What are we looking at here from Moscow’s Juliya Laukhina? The translation isn’t helping much so let’s go with what our eyes tell us.
Juliya has loved repetition and detail in her round beads for years. But these pods take her obsessions in new and organic directions. She adds a variety of curvy forms, spikey balls, and lacey layers. What prompted this great change?
Go to her Instagram to examine each of these pods up close.
Since riotous colors have emerged as this week’s theme, we’ll revisit beads that New York’s Doreen Gay Kassel made for a swap.
After the swap, Doreen created another batch of pods, ruffles, and berries and combined them into this sumptuous necklace. She builds the beads from white clay shapes and then with an illustrator’s practiced eye, paints each one in beautiful colors.
The riot of color and shapes becomes a party necklace that will make heads turn.
Why do Sarah Shriver’s new Hairy Pods (at another point she calls them rubber chickens) make us smile? Those bushy tops look unmanageable. Does one wear the pods or are they simply meant to delight the eye? The colors and patterns are tribal and muted yet unquestionably hers.
Don’t you imagine that Sarah has an explanation and joke to accompany these smile-eliciting objects? Sometimes it’s just as well that we don’t understand a piece. Better to just smile and enjoy their beauty.
Get more clues about what Sarah’s thinking on her Instagram.
France’s Sonya Girodon enjoyed departing from her usual path and traveling into the woods.
The result is these polymer thistles, burrs or alien pods created especially for the upcoming Into the Forest exhibit in Valley Forge during Synergy4 and in Pittsburgh next November.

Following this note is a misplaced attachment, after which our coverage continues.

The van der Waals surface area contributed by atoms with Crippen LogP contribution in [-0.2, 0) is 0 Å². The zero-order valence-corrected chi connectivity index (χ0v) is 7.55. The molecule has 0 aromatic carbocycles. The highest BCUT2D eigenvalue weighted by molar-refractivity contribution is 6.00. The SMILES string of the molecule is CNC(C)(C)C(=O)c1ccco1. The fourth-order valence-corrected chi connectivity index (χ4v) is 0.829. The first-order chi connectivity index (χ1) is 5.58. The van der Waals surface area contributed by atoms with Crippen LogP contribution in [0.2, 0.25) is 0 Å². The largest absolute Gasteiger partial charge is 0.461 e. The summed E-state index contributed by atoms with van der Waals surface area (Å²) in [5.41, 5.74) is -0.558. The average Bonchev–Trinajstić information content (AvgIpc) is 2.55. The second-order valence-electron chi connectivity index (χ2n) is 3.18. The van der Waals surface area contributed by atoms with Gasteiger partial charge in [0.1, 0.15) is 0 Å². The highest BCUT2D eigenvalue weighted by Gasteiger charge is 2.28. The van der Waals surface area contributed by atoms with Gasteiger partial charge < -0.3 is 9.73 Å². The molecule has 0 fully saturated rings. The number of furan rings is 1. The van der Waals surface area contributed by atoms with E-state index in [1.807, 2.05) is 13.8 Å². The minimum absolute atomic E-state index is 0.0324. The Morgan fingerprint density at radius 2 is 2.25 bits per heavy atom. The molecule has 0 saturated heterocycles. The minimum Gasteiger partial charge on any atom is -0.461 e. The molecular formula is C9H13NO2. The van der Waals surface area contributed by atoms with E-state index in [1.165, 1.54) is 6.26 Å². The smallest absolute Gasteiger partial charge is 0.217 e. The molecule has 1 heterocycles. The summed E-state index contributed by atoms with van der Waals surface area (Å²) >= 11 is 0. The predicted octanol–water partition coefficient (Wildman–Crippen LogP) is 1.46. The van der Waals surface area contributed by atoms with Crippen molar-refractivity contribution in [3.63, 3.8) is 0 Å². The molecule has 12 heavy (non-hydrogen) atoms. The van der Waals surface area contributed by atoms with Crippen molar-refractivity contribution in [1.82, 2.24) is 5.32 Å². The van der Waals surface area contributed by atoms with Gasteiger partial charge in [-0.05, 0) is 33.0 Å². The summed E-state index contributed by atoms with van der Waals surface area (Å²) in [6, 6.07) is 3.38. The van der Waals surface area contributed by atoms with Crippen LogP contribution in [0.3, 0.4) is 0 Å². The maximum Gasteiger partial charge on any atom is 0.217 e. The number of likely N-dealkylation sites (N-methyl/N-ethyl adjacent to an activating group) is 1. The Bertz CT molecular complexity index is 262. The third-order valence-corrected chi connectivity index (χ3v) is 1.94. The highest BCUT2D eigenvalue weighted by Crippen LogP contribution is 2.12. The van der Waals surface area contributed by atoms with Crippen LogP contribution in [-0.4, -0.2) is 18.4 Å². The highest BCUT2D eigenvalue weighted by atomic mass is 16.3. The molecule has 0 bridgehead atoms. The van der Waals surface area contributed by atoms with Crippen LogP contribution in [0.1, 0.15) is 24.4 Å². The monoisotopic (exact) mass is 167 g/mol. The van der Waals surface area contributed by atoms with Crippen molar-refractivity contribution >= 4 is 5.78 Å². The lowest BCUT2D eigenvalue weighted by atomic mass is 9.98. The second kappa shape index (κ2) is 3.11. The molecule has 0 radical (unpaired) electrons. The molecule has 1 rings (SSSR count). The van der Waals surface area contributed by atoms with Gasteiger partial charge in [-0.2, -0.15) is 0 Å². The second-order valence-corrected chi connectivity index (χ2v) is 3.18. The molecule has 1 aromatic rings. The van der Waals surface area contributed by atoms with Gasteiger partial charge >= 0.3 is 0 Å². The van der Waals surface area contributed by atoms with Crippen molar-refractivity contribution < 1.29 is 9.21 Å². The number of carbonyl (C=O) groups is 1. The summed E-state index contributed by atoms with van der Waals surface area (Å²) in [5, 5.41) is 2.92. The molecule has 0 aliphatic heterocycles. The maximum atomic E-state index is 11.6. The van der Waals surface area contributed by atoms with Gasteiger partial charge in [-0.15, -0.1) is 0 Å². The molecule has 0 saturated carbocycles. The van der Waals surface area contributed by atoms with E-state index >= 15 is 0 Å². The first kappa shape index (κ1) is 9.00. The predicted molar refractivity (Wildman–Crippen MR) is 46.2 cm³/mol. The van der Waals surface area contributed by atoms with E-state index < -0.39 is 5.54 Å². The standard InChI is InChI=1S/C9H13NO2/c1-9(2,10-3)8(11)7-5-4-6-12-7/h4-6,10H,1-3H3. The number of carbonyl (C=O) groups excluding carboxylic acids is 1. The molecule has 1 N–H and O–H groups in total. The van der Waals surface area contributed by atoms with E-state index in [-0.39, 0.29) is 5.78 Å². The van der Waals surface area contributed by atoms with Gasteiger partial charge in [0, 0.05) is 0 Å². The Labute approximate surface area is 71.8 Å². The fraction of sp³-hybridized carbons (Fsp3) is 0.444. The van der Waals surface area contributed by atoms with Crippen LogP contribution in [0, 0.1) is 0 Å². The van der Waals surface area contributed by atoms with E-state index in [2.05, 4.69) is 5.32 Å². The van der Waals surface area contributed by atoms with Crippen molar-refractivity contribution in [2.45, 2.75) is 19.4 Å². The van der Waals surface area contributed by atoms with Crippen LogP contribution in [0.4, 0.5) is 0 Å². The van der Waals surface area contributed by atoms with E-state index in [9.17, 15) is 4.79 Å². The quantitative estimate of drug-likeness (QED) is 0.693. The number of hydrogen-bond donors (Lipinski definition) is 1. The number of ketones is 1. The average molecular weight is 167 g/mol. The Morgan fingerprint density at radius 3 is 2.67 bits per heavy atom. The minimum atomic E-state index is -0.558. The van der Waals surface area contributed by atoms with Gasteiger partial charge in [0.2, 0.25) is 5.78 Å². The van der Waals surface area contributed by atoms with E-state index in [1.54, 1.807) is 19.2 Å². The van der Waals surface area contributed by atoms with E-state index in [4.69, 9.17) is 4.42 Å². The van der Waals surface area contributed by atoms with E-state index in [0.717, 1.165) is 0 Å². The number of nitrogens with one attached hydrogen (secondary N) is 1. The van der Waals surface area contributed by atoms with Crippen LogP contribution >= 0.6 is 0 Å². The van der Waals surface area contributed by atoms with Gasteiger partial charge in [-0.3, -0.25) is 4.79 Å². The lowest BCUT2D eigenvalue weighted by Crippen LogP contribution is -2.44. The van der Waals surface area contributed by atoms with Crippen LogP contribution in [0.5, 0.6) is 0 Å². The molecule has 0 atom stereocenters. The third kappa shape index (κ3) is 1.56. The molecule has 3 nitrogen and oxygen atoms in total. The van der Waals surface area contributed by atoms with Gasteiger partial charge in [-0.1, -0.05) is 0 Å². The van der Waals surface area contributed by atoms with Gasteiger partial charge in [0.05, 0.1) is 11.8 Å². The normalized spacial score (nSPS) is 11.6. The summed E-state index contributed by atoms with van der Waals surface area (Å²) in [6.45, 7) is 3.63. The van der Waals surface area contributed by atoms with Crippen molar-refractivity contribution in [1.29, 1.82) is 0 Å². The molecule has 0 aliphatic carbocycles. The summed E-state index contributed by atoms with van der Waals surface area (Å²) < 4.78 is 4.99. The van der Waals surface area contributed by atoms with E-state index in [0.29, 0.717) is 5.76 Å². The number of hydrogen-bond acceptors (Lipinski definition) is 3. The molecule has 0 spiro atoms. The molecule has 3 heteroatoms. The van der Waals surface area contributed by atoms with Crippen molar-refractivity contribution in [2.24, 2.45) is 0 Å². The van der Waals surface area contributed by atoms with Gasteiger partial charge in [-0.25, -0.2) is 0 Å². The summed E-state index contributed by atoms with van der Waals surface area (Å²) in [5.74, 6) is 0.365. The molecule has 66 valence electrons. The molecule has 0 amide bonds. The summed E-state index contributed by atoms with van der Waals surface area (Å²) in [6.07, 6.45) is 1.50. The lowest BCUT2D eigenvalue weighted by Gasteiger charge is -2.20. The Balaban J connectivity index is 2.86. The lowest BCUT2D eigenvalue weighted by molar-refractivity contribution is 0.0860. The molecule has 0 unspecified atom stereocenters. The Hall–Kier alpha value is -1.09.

How are you coming with your contribution to this big show? The deadline is April 4.
Sonya’s having a banner year. Just look at all the breakthroughs and game-changers that she’s come up with on her Facebook and Flickr.
As long as we’re looking at our to-do lists, have you registered for Synergy4? Can’t attend? No worries. Even if you can’t go, enter your artwork in the IPCA Awards competition and you’ll be there in spirit. The awards online entry isn’t showing up on the new IPCA site but I’m sure it will be activated soon.
Sonya shows us how to stretch our creative muscles and try out new ideas in 2017.
Washington silversmith Sarah Wilbanks says that the jewelry in her current show contains the most polymer she’s ever used in her pieces. The backs of the silver bezels on her necklace of pods are as interesting as the polymer fronts.
Two other features kept me prowling through her Etsy,Facebook, and Pinterest pages — her series of carved translucent pieces (she documents her process in photos) and the title of her current show at Water Works Gallery in the San Juan Islands.
Called Mentoring as Art, the show highlights the artists who have studied in Micki Lipp’s studio over 27 years. It explores the role of mentor and mentee in the hopes of creating a new generation of mentors. What a smart idea!
On her blog you can see how Wendy Moore’s polymer pod series developed methodically and colorfully. Her collection of pod shapes offered a great place to test the understanding of color that she picked up working through Tracy Holmes’ Colour Deck.
Wendy limited her experiments to flat, textured, cutout and stacked graphic shapes and then simply linked them together.
John and Corliss Rose have been experimenting with shooting less exhibition style photos and aiming for a looser, weirder vibe. You’ll have to click on their Absolum Pod Necklace photo to see this spunky shot.
PCD crops right into what we know you’ll want to scrutinize – the upturned shapes of the pods and the way the lively beads are connected to the tubing.
This California mixed media duo are driven by experimentation and exploration. Absolum Pods are part of their Alice in Wonderland series that started as an exercise in simplicity. You can sample the results on their Flickr site and their Etsy gallery.
Corliss is heading up the IPCA Awards this year – that’s the competition you’re planning to enter October 1, right?